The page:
Our Women’s Preventive Services Are Some of the Best in the Country

You qualify for two preventive exams per plan year with no out-of-pocket charge to you when you use an in-network provider. You can use one of these for a woman’s exam, which typically consists of a pap test, breast exam, evaluation of birth control needs, and possibly screening tests. The other could be used for a general physical, where the provider checks your heart, reflexes, and requests screening tests.

Don’t worry about scheduling preventive exams 365 days apart. You get two preventive visits per plan year. So if your plan renews in July, you get two visits between July 1 and June 30. You can use them any time you want, but we recommend having your well-woman exams approximately 12 months apart.

Women’s Preventive Exam

If you’re sexually active or thinking about becoming sexually active, it’s time to schedule a gynecological exam, and then every year after that.

At this appointment, expect your healthcare provider to ask some questions that might be sensitive, but they are important in evaluating your health and all conversation is confidential. Your doctor might ask about family history, drug and alcohol use, sexual preferences (including how many partners you’ve had and if you prefer men, women, or both), and if you feel unsafe at home.

You can also discuss contraception and sexually transmitted disease protection and any other concerns you might have with your doctor.

Common Women’s Preventive Tests

Your doctor might perform a pap smear test, which screens for abnormal cell changes that increase the risk of cervical cancer. Current medical guidelines recommend pap smears starting at age 21, and then every 3 years after that, if they continue to be normal. Your health plan covers pap smears as preventive at the frequency ordered by your healthcare provider.

At the same appointment, doctors might test for human papillomavirus (HPV) and chlamydia. Both are covered as preventive benefits. The Center for Disease Control recommends that girls and boys get the HPV vaccine as early as age 9. It is covered as preventive care for males and females ages 9 to 26 under most health plans. The purpose is to help vaccinate against the most common viruses that can cause cervical cancer. Girls should be vaccinated before they’re sexually active.

National guidelines recommend beginning osteoporosis screenings at age 65, though you might have a test at a younger age to set a baseline. Talk to your doctor about screenings if you believe you’re at risk.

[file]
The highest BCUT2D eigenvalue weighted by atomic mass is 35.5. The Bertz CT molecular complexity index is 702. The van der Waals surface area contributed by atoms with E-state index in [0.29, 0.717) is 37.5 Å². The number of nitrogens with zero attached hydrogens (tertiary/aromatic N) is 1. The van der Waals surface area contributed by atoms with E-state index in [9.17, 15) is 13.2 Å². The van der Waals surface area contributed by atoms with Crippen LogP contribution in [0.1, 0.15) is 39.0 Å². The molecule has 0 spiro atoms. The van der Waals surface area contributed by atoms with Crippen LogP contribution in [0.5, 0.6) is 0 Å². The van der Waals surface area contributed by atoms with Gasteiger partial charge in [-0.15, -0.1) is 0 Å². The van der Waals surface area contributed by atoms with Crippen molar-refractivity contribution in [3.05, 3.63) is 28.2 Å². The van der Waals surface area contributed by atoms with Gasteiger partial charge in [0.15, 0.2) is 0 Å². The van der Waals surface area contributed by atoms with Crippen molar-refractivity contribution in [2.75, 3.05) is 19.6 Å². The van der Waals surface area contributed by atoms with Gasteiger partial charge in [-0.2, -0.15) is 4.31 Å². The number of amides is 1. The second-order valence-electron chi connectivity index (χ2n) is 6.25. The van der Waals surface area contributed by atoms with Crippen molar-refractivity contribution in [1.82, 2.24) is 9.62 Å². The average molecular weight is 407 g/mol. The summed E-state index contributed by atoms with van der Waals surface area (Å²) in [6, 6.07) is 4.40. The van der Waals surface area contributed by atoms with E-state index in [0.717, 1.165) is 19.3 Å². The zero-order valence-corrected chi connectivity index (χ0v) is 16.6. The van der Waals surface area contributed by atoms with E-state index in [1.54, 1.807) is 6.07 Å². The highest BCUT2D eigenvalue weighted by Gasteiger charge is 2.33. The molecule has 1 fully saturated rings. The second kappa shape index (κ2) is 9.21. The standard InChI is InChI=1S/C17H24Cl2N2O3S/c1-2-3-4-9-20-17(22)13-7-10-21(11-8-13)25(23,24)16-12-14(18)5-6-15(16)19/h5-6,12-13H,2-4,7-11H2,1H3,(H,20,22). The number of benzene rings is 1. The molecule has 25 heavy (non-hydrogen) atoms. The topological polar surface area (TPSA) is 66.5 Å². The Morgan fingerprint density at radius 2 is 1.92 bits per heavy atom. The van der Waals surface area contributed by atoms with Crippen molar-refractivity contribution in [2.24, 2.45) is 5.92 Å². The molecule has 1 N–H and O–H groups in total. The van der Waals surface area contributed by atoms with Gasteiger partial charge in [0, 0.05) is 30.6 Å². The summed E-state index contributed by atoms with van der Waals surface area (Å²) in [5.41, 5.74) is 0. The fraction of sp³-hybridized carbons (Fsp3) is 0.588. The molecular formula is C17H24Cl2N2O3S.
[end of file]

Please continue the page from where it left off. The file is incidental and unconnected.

Your physical exam will vary based on your age and risk. Your health plan allows you and your doctor to determine which tests are best for you and which you can skip. Procedures and tests that qualify as preventive care can include:

  • Infection and disease screening, including chlamydia, gonorrhea, syphilis, urinary tract or other vaginal infections.

  • Sexually transmitted infections counseling for sexually active women

  • Contraception coverage for women: Food and Drug Administration approved contraceptive methods, sterilization procedures, and patient education and counseling, not including abortifacient drugs

  • HIV screening and counseling for sexually active women at higher risk

  • Breast cancer genetic test counseling (BRCA) for women at higher risk

  • Breast cancer mammography screenings every 1-2 years over age of 40.

  • Cervical cancer screening (Pap Smear) women ages 21 to 65 years with cytology (Pap smear) every 3 years.

  • Cytology with Human Papillomavirus (HPV) DNA test every 5 years for women age 30 to 65 years with history of normal cytology and HPV results.

  • Osteoporosis (DEXA scan) screening for women over age 65, depending on risk factors

  • Colorectal cancer screening with colonoscopy starting at age 50 years old.

  • Tobacco use screening, counseling and interventions

  • Lung Cancer: Screening — Adults Ages 55-80 who have a 30 pack-year smoking history and currently smoke or have quit within the past 15 years

  • Alcohol use screening, counseling and interventions

  • Drug use screening, counseling and interventions

  • Depression screening and counseling

  • Domestic and interpersonal violence screening and counseling

  • Healthy diet and physical activity screening and counseling

  • Blood pressure screening

  • Obesity screening and counseling

  • Type 2 Diabetes screening (fasting blood glucose)

  • Lipid panel every 5 years if results historically normal

  • Immunization vaccines for adults – doses, recommended ages, and
    recommended populations vary: Hepatitis, Hepatitis B, Herpes, Herpes
    Zoster, Human Papillomavirus, Influenza (Flu Shot), Measles, Mumps,
    Rubella, Meningococcal, Pneumococcal, Tetanus, Diphtheria, Pertussis,

  • Aspirin preventive medication: adults aged 50 to 59 years with a ≥10% 10-year cardiovascular risk.

Keep in mind, though, that if your doctor orders follow-up tests or procedures based on signs and symptoms, those are billed as diagnostic rather than preventive and would not qualify as a free preventive exam. Which means you could be charged for additional services.

Your health plan covers preventive care services as required by state and federal law. For more information, please review the “A” and “B” rated services on the United States Preventive Task Force, immunizations recommended by the Centers for Disease Control and Prevention and preventive care and screening recommended by the Health Resources and Services Administration. See the list on